Teaching Struggling Readers: Focus on Meaning
Why do we read? Of course, you will say we read for pleasure and we read for information and perhaps even we read to become better writers and thinkers. In order to enjoy and learn from reading we must make sense of the words on the printed page. This is true of all readers. The driver behind all reading activities is meaning.
Struggling readers have difficulty accessing meaning. This difficulty can lead to a cascading accumulation of reading difficulties. Kids who have difficulty making sense of what they read, read less. When they read with the teacher, they are more likely to be interrupted than skilled readers and so they read less. When children read less, they get less chance to develop the decoding abilities, vocabulary knowledge, syntactic understanding and content richness that good readers need.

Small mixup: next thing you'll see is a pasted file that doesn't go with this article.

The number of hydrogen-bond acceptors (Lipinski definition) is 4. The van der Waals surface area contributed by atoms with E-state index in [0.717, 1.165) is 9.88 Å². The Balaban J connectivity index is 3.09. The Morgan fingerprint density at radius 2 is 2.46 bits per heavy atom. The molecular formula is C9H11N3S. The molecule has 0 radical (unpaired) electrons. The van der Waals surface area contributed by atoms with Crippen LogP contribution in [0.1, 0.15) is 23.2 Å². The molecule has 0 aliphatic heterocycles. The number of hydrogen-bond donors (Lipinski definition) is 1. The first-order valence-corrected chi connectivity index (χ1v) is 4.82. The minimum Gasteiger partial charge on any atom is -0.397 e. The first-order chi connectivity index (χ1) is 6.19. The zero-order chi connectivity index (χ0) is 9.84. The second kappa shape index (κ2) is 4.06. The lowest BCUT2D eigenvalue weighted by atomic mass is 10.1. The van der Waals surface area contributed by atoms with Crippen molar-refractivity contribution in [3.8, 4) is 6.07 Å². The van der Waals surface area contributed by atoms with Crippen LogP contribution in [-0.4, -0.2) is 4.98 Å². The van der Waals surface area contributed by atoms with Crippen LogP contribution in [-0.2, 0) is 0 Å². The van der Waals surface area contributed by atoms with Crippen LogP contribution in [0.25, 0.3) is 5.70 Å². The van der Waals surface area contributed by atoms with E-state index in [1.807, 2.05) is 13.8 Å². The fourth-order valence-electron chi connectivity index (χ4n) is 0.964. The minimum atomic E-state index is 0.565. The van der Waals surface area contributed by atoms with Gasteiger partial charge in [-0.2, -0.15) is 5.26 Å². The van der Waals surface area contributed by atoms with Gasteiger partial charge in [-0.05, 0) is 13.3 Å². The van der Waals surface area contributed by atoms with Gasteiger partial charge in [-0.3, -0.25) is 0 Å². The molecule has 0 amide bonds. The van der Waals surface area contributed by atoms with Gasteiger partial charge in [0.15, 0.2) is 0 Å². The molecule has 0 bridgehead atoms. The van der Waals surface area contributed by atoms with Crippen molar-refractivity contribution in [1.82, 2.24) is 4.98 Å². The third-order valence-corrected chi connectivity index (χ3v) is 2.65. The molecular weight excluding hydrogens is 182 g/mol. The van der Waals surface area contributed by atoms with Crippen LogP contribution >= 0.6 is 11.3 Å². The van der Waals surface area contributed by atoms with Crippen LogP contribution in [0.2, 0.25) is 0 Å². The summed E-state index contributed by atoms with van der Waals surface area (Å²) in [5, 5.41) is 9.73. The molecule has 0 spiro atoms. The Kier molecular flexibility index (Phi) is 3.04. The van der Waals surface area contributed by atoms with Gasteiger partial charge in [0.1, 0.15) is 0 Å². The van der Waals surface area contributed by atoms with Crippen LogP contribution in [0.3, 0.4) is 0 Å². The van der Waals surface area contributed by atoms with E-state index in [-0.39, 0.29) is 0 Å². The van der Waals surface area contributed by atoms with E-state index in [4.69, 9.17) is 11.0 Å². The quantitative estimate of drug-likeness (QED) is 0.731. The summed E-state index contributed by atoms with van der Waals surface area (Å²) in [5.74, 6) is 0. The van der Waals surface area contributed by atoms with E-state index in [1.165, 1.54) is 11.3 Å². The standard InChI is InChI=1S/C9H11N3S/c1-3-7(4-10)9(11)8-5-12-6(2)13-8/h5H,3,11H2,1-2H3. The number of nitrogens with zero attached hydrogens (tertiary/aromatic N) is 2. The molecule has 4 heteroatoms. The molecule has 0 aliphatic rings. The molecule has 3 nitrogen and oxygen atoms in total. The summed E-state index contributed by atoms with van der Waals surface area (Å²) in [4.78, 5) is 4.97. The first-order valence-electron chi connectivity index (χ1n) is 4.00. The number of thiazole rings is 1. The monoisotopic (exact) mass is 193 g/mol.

Reading researcher, Keith Stanovitch has called this, "Matthew Effects in Reading", the idea that in reading the rich get richer and the poor get poorer, mainly due to differentiated exposure to text. Motivational issues then compound the problem. When you are not good at something, you tend to avoid it. Children who are not good at reading read less.
Stanovitch and others have identified one primary cause of reading difficulty - phonological processing. Children with phonological processing problems have difficulty decoding words - breaking words down to their Russ on Reading: Teaching Struggling Readers: Focus on Meaning: